At the hospital, find out if there is a lactation consultant on staff, and make sure they come see you. 'Make sure the lactation consultant at the hospital is going to be present and working when you go in. Tell your husband, partner, sister, or whoever is there make sure that the lactation consultant comes to see you in the first hours of giving birth,' she says.
If anything is unclear about breastfeeding…ask your doctor to clarify, she advises.
'Don’t be afraid to hold your doctor over 5 to 10 minutes. You’re just as important as the other patients,' Keyma urges, recalling how confusing the process for getting a breast pump through was. 'Send emails, ask questions, call the office—whatever it is you need to do to get the right answers.'
Keyma also encourages new parents to seek out a like-minded community. Keyma found support in Facebook groups, such as Black Moms Exclusively Pumping and Black Moms Breastfeeding, that helped her navigate some of the issues she experienced…but she wished she had tapped into them much sooner. 'Do it before giving birth. I think if I’d found these groups before, I would have been in a better position.'
And, if you can afford it, Keyma recommends hiring a doula.
'Find a doula that is well trained, experienced, that has worked in your preferred hospital, that has been in that hospital so they understand the system,' she says. 'Even if it’s just for specific areas—it doesn’t have to be there for the entire journey.'
Keyma believes a doula could have helped her get the lactation support she needed in the hospital, and a post-hospital doula could have assisted her at home to make sure her baby was latching right and that her journey was going as planned.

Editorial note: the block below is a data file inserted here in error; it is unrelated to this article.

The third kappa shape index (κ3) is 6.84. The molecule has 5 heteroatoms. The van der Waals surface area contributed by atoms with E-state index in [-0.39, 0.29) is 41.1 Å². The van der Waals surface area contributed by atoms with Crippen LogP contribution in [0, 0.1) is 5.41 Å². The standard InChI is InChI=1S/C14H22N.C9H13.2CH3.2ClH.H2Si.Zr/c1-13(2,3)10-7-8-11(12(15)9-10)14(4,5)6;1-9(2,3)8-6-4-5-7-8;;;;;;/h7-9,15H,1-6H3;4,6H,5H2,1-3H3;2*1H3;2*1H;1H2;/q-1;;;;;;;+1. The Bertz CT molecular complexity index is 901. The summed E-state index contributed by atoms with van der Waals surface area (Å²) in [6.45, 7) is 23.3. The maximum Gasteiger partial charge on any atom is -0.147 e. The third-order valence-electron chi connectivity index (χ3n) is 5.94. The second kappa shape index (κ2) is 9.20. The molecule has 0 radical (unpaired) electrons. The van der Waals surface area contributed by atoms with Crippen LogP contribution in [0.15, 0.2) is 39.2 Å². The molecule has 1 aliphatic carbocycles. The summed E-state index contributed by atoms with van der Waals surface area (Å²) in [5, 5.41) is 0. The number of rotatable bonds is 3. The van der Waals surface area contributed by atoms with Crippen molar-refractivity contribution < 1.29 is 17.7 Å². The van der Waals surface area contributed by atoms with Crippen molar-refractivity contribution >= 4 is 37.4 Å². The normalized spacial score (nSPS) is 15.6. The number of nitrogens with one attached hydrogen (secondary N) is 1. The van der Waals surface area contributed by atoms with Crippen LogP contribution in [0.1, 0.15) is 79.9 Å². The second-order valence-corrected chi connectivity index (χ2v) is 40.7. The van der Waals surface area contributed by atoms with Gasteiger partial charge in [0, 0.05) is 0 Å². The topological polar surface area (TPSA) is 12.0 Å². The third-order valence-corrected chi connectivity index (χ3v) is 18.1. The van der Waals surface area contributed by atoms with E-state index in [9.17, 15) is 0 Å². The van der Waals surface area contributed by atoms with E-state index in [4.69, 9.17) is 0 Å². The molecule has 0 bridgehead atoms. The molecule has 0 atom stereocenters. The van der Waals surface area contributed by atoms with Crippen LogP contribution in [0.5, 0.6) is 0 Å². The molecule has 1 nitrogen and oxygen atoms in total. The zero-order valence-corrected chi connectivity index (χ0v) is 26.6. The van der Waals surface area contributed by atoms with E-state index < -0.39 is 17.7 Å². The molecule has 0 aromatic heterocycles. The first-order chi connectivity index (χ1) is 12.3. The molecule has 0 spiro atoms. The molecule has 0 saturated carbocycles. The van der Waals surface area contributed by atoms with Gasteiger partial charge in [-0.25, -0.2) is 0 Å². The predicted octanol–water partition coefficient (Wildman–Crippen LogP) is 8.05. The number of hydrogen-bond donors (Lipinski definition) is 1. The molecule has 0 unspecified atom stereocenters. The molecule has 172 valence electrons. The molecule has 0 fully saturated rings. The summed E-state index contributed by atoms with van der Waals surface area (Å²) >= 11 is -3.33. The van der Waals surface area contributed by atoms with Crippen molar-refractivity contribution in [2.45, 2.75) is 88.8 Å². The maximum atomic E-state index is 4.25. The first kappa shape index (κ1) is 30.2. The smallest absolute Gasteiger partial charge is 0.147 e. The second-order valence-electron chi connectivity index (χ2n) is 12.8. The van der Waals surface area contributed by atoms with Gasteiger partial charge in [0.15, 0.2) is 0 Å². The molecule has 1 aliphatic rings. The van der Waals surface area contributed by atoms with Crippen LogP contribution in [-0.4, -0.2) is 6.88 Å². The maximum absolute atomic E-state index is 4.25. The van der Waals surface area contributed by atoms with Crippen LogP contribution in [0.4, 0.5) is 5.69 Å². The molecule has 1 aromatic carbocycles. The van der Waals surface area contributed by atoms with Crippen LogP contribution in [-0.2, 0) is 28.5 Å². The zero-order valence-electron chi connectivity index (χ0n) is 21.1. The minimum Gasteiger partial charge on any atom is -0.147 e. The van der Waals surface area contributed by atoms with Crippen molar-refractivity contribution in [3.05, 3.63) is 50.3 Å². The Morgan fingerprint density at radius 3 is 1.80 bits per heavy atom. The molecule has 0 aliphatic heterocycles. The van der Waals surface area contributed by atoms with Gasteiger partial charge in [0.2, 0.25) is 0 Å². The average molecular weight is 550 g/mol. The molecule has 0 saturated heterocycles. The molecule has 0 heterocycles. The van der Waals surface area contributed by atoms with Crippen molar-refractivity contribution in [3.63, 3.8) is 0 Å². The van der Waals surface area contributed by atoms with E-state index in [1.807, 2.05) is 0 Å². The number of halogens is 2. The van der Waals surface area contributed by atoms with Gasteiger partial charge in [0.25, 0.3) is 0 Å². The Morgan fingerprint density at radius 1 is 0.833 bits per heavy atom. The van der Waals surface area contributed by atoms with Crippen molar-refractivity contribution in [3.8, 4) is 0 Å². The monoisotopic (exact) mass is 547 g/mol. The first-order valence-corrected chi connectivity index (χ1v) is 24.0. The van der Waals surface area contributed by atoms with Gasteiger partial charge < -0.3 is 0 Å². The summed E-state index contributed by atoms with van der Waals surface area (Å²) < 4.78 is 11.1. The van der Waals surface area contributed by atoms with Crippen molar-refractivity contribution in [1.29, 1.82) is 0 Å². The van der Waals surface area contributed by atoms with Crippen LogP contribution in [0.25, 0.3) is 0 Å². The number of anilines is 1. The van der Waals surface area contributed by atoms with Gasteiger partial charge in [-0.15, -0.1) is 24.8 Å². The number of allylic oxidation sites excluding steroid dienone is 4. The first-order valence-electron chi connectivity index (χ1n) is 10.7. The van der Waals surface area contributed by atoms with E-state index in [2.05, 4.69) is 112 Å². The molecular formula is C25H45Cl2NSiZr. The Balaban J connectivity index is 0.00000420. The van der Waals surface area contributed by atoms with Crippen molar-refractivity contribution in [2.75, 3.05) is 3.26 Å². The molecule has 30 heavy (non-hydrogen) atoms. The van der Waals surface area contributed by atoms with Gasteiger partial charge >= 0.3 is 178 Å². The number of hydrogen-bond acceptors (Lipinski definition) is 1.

'I’m a Black woman, and my breastfeeding journey was different. I’m learning so much more about how Black women navigate medical system. I didn’t get that at first because I grew up in Caribbean,' Keyma says. 'I have told my Black friends to enlist a Black doula who understands the struggle and shame. I want Black women to get the support where their vulnerability is embraced and they’re taking care of themselves as mothers.'
- Where Black Mums Can Turn for Breastfeeding Help
- Unpacking the Racial Disparities in Breastfeeding
- Real Parents, Real Talk… on Breastfeeding: Christina Kwarteng
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Disclaimer: The information on our site is NOT medical advice for any specific person or condition. It is only meant as general information. If you have any medical questions and concerns about your child or yourself, please contact your health provider. Breastmilk is the best source of nutrition for babies. It is important that, in preparation for and during breastfeeding, mothers eat a healthy, balanced diet. Combined breast- and bottle-feeding in the first weeks of life may reduce the supply of a mother's breastmilk and reversing the decision not to breastfeed is difficult. If you do decide to use infant formula, you should follow instructions carefully.